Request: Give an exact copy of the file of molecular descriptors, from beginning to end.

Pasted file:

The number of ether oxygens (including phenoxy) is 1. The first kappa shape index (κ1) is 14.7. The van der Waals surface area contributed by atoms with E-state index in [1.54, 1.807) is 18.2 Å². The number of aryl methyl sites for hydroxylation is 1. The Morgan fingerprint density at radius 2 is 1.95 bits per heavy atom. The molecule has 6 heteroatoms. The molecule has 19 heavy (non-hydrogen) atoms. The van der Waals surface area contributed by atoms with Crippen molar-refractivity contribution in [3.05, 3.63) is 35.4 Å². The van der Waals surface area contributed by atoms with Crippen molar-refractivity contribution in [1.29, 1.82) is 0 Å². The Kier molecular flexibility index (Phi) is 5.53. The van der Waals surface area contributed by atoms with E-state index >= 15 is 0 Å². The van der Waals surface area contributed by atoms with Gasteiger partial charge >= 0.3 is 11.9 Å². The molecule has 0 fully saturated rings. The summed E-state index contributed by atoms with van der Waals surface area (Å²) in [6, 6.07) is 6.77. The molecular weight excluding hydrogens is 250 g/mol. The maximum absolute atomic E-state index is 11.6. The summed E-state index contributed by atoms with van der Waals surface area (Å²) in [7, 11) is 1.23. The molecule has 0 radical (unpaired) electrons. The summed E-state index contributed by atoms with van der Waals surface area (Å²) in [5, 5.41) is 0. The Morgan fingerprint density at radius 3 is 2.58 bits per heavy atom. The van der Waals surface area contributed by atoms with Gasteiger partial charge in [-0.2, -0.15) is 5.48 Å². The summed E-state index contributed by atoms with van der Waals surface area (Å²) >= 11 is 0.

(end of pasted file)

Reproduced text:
The number of ether oxygens (including phenoxy) is 1. The first kappa shape index (κ1) is 14.7. The van der Waals surface area contributed by atoms with E-state index in [1.54, 1.807) is 18.2 Å². The number of aryl methyl sites for hydroxylation is 1. The Morgan fingerprint density at radius 2 is 1.95 bits per heavy atom. The molecule has 6 heteroatoms. The molecule has 19 heavy (non-hydrogen) atoms. The van der Waals surface area contributed by atoms with Crippen molar-refractivity contribution in [3.05, 3.63) is 35.4 Å². The van der Waals surface area contributed by atoms with Crippen molar-refractivity contribution in [1.29, 1.82) is 0 Å². The Kier molecular flexibility index (Phi) is 5.53. The van der Waals surface area contributed by atoms with E-state index >= 15 is 0 Å². The van der Waals surface area contributed by atoms with Gasteiger partial charge >= 0.3 is 11.9 Å². The molecule has 0 fully saturated rings. The summed E-state index contributed by atoms with van der Waals surface area (Å²) in [6, 6.07) is 6.77. The molecular weight excluding hydrogens is 250 g/mol. The maximum absolute atomic E-state index is 11.6. The summed E-state index contributed by atoms with van der Waals surface area (Å²) in [7, 11) is 1.23. The molecule has 0 radical (unpaired) electrons. The summed E-state index contributed by atoms with van der Waals surface area (Å²) in [5, 5.41) is 0. The Morgan fingerprint density at radius 3 is 2.58 bits per heavy atom. The van der Waals surface area contributed by atoms with Gasteiger partial charge in [-0.2, -0.15) is 5.48 Å². The summed E-state index contributed by atoms with van der Waals surface area (Å²) >= 11 is 0.